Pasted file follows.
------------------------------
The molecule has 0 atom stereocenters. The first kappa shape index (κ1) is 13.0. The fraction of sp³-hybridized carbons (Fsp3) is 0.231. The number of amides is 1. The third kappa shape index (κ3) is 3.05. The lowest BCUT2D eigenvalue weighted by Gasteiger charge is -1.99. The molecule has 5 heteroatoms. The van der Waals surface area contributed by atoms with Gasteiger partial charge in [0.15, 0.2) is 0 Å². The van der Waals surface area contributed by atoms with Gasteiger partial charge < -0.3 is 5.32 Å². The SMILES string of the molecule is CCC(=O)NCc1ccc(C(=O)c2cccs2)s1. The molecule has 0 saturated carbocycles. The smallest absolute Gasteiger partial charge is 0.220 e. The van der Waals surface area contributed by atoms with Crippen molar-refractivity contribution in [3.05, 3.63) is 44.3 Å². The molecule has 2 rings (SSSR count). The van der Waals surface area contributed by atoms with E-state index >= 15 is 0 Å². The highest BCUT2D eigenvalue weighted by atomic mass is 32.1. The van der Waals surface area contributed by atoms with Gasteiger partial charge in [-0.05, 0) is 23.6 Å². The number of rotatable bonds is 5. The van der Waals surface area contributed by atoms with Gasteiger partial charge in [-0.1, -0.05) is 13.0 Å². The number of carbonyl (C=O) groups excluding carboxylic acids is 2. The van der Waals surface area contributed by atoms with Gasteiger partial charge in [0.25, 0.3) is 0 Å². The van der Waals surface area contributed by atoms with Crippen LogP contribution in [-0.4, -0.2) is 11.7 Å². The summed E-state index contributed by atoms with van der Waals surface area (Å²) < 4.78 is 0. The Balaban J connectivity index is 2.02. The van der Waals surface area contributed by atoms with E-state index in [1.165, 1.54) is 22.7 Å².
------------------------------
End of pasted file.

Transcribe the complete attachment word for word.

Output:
The molecule has 0 atom stereocenters. The first kappa shape index (κ1) is 13.0. The fraction of sp³-hybridized carbons (Fsp3) is 0.231. The number of amides is 1. The third kappa shape index (κ3) is 3.05. The lowest BCUT2D eigenvalue weighted by Gasteiger charge is -1.99. The molecule has 5 heteroatoms. The van der Waals surface area contributed by atoms with Gasteiger partial charge in [0.15, 0.2) is 0 Å². The van der Waals surface area contributed by atoms with Gasteiger partial charge < -0.3 is 5.32 Å². The SMILES string of the molecule is CCC(=O)NCc1ccc(C(=O)c2cccs2)s1. The molecule has 0 saturated carbocycles. The smallest absolute Gasteiger partial charge is 0.220 e. The van der Waals surface area contributed by atoms with Crippen molar-refractivity contribution in [3.05, 3.63) is 44.3 Å². The molecule has 2 rings (SSSR count). The van der Waals surface area contributed by atoms with E-state index >= 15 is 0 Å². The highest BCUT2D eigenvalue weighted by atomic mass is 32.1. The van der Waals surface area contributed by atoms with Gasteiger partial charge in [-0.05, 0) is 23.6 Å². The number of rotatable bonds is 5. The van der Waals surface area contributed by atoms with Gasteiger partial charge in [-0.1, -0.05) is 13.0 Å². The number of carbonyl (C=O) groups excluding carboxylic acids is 2. The van der Waals surface area contributed by atoms with Gasteiger partial charge in [0.25, 0.3) is 0 Å². The van der Waals surface area contributed by atoms with Crippen LogP contribution in [-0.4, -0.2) is 11.7 Å². The summed E-state index contributed by atoms with van der Waals surface area (Å²) < 4.78 is 0. The Balaban J connectivity index is 2.02. The van der Waals surface area contributed by atoms with E-state index in [1.165, 1.54) is 22.7 Å².